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Wales Audit Office gears up for future

'We will help public services deliver for people of Wales', says Auditor General
The Auditor General for Wales’ annual report and accounts for 2010-11, published recently, set out the substantial programme of financial and performance audit work the Wales Audit Office has delivered.

Reviews as varied as major transport projects and hospital catering have made a major impact. New, more consistent assessments in health and local government have complemented the financial audit of accounts across the Welsh public sector. And, in recognition of the financial pressures public bodies are facing, the Wales Audit Office has reduced its total fees by eight per cent between 2009 and 2011. 

At the same time, the Auditor General has been concentrating on improving the governance of the Wales Audit Office. Having addressed issues with the 2009-10 accounts and pursued a rigorous round of savings and efficiency improvements, the Wales Audit Office has redressed a difficult financial position and emerged in better shape to help Wales deal with the financial challenges ahead.

Auditor General for Wales, Huw Vaughan Thomas, said recently:

“I will not pretend that it has been an easy year, but it has been a very productive one. After intense scrutiny, the Wales Audit Office has emerged stronger and better equipped to serve the people of Wales. This report shows the breadth and quality of our work; our financial discipline and our commitment to openness.
I am confident that we are now on a sound footing. A robust and independent public audit that ‘tells it like it is’ is an essential component of healthy democratic government. But, we must always make sure that the costs of audit are more than outweighed by the benefits for the people of Wales.
We need to show our value through the potential savings we identify for the public sector, the way we prevent irregularity in spending and the impact we make, when we point to new and better ways of working. I think we are getting that right and can help Wales spend wisely in the challenging times ahead.”
 
 
Notes to Editors:

  • The Auditor General and the auditors he appoints in local government are the independent statutory external auditors of most of the Welsh public sector. They are responsible for the annual audit of the majority of public money spent in Wales, including the £14 billion of funds that are voted to Wales annually by the Westminster Parliament. Elements of this funding are passed by the Welsh Government to the NHS in Wales (over £5 billion) and to local government (nearly £4 billion).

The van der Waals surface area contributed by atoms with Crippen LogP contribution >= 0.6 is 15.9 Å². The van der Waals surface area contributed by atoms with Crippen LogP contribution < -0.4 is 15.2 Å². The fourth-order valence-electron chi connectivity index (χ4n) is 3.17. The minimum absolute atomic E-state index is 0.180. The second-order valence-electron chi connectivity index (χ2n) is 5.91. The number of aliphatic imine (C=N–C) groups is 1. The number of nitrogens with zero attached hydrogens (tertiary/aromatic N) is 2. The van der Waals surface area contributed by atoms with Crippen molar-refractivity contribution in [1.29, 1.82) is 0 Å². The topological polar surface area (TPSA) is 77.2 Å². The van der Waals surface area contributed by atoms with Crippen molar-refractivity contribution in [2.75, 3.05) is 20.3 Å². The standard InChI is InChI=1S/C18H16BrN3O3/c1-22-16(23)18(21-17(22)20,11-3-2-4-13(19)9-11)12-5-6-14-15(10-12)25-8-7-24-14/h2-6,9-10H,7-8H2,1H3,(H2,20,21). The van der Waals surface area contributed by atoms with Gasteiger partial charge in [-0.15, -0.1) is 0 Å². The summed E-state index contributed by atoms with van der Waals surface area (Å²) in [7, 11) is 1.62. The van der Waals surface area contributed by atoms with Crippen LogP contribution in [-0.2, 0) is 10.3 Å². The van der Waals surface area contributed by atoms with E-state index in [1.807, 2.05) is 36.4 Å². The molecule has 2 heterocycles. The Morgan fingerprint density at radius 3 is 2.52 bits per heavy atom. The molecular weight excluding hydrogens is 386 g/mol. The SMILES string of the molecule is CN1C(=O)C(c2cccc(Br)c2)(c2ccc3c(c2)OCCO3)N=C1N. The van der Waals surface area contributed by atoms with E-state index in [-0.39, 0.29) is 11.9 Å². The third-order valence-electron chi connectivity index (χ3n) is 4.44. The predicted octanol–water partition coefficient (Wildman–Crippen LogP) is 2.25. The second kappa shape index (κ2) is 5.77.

• The Wales Audit Office mission is to promote improvement, so that people in Wales benefit from accountable, well-managed public services that offer the best possible value for money. It is also committed to identify and spreading good practice across the Welsh public sector.
  • Financial audit is at the heart of the Wales Audit Office’s work, and it has provided assurance and helped to promote improvement across all sectors during 2010-11.
  • We recently introduced a more structured and consistent model of assessment in both health and local government which has enabled a greater degree of informed and constructive comparison in our reporting to the public and to other stakeholders.
  • We have published value for money reports covering topics as relevant and diverse as major transport projects and hospital catering. Alongside this work, we have involved ourselves with promoting efficiency and innovation.
  • This is Huw Vaughan Thomas’ first annual report as Auditor General for Wales. For the first six months of the year covered by this report, the Wales Audit Office was under the leadership of his predecessor Gillian Body.
  • In addition to reducing its fees by an average of eight per cent, the Auditor General intends to seek further efficiencies in the forthcoming year.
  • The new governance arrangements aim to ensure that whoever holds the office of Auditor General, they will be subject to a more rigorous and robust framework of checks and balances. The Welsh Government and the National Assembly for Wales Public Accounts Committee have announced the intention to seek to enshrine this principle in legislation.
  • The Auditor General for Scotland, was established as auditor of the accounts of the Auditor General for Wales for the 2010-11 year of account, by the National Assembly for Wales on 18 March 2011.
  • As well as giving an unqualified opinion on the financial statements of the Auditor General for Wales, the Auditor General for Scotland has also prepared a substantive report on the accounts, which concluded that the recommended actions of the Public Accounts Committee, in relation to the Auditor General for Wales’ accounts, have been implemented.

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